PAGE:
It’s 1:30 and as we approach the ticket office, there is a tiny sign confirming that both the Palatine and Coloseum closes in 30 minutes for a Papal service on Easter Friday! Dammit. We make a quick decision to push it and attempt both sights. We have little time in Rome, and getting back here will be difficult.
Fortunately it’s a gorgeous day, and even though we practically run through the place, the ruins of homes that housed Emporers and their families are beautiful.
The day before, at the Time Elevator, they told the story of Romulus and Remus, who are reputed to have founded Rome when Romulus kills his brother in a dispute about the location of the city. The murder is reported to have taken place in the Palatine, and Lily asks several times if we are going to find the dead body. She is unconvinced by my assurance that there would be no bodies so I picked a spot marked by some boulders and told her that was the exact spot the murder happened. “See, no bodies.” She is satisfied.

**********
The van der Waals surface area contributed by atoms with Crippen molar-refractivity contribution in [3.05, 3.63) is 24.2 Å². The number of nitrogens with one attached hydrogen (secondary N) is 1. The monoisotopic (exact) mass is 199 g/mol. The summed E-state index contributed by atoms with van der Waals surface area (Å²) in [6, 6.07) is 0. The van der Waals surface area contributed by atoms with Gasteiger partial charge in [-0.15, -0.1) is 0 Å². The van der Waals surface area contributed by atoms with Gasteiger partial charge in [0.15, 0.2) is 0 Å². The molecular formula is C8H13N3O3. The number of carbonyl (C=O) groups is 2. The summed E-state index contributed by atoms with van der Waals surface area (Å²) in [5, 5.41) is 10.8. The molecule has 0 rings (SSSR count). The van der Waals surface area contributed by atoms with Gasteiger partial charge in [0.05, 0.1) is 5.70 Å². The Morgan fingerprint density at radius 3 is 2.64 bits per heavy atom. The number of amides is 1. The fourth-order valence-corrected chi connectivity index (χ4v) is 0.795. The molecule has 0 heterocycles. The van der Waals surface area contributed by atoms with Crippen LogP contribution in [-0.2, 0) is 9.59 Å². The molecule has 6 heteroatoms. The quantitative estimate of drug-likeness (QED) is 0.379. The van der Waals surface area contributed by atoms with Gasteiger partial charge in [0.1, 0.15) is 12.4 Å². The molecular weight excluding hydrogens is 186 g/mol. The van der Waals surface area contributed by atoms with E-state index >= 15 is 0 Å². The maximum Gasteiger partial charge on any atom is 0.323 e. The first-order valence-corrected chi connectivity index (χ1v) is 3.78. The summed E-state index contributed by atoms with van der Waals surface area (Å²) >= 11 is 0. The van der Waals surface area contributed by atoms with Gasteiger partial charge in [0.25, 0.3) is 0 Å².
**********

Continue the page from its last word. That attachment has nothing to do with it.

Our short visit needs to come to an end, even though we didn’t get as far as the Senate, Roman forums and courts. The last entrance to the Coloseum is in 5 minutes. We briefly loose Trish on our rapid exit, scaring Lily. But she was only a little ways behind us taking pictures.
The Coloseum is packed, but we get in and start on the lower tier, with views of the basement/dungeon that housed the sets, animals and Gladiators during the shows. At it’s peak, the coliseum hosted 50,000 people, watching a thousand animals die each day. They covered the arena with sand to soak up the blood. Gruesome.
Upstairs in the shade are some great gladiator artifacts, including a spectacular bug-eye helmet. The girls have walked now for a few hours without food or water and have both begin to tire out, so we speed our exit and sit nearby at a restaurant that over charges us for food that was lousy and even for some we didn’t order. We’ve been tourist trapped.
Next door is a kids exhibit a bit like the time elevator. They give us a short class about the Palatine and Coloseum, in barely understandable English. The 3d movie is funny enough, but the highlight is trying on costumes at the end. We find it very amusing.